I have a review on a lovely holiday read – The Man I Met on Holiday. Thanks to Avon Books.
A hilarious and heart-warming tale of second chance love, perfect for fans of Sophie Kinsella, Kristen Bailey and Jill Mansell.
Is he just a summer fling? Or the one she’s been waiting for?…
How Lauren thought her summer holiday would go: Priceless mother-son memories of swimming and sunshine before Charlie leaves for university.
How things actually are, now they’re here: Charlie refusing to speak to her, locked in a darkened room in their Corsican cottage, and a creeping sense of dread contemplating the rest of her life alone.
Although Charlie has decided that holidays with Mum are now deeply uncool, Lauren is determined not to waste this trip. Then she meets James, who was supposed to be holidaying with his daughter but is now, like her, unexpectedly flying solo.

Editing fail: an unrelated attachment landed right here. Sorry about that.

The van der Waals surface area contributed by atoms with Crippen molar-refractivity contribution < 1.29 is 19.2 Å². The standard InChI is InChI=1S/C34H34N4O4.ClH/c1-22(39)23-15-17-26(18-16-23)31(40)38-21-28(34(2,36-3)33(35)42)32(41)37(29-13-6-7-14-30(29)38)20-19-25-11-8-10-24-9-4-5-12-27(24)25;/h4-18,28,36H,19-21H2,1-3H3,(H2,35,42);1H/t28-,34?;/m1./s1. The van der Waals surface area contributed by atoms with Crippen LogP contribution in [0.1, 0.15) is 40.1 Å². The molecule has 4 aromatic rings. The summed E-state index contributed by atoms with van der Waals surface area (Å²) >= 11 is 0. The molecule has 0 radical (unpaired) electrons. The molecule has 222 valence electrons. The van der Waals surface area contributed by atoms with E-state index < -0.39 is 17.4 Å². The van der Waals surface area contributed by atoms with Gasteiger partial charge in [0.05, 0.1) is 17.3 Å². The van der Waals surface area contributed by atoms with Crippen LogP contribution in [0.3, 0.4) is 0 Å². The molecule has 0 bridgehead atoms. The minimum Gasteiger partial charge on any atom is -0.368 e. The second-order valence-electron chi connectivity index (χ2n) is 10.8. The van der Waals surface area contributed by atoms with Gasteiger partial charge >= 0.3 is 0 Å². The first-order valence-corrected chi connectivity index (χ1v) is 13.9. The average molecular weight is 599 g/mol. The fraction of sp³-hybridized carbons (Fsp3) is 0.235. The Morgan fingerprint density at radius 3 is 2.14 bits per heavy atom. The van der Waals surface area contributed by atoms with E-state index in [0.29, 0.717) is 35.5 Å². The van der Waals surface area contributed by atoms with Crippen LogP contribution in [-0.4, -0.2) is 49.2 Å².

Lauren is soon sneaking away for romantic dinners under the stars. Instead of the end of something, she hopes this could be a new beginning.
But what happens when Lauren and James pick up their emotional baggage back home? And what will their kids make of their mid-life rom com in the making?
The Man I Met On Holiday is a book to easily relax to, whilst on holiday. There is the holiday fling and the aftermath of it. Lauren and James are in their 50s and with kids, who really don’t think holidaying with parents is cool anymore. It is interesting to see how each person relates to each other. There is humour to be had there.
There is the emotional side laid bare as to what happens when they return home and the question of whether they get it back together in their main parts of their lives or not, when reality hits home again. There’s the emotional baggage of family, the possibilities of complications and of previous relationships and the busyness of everyday life, including work to contend with as they decide what path to go down.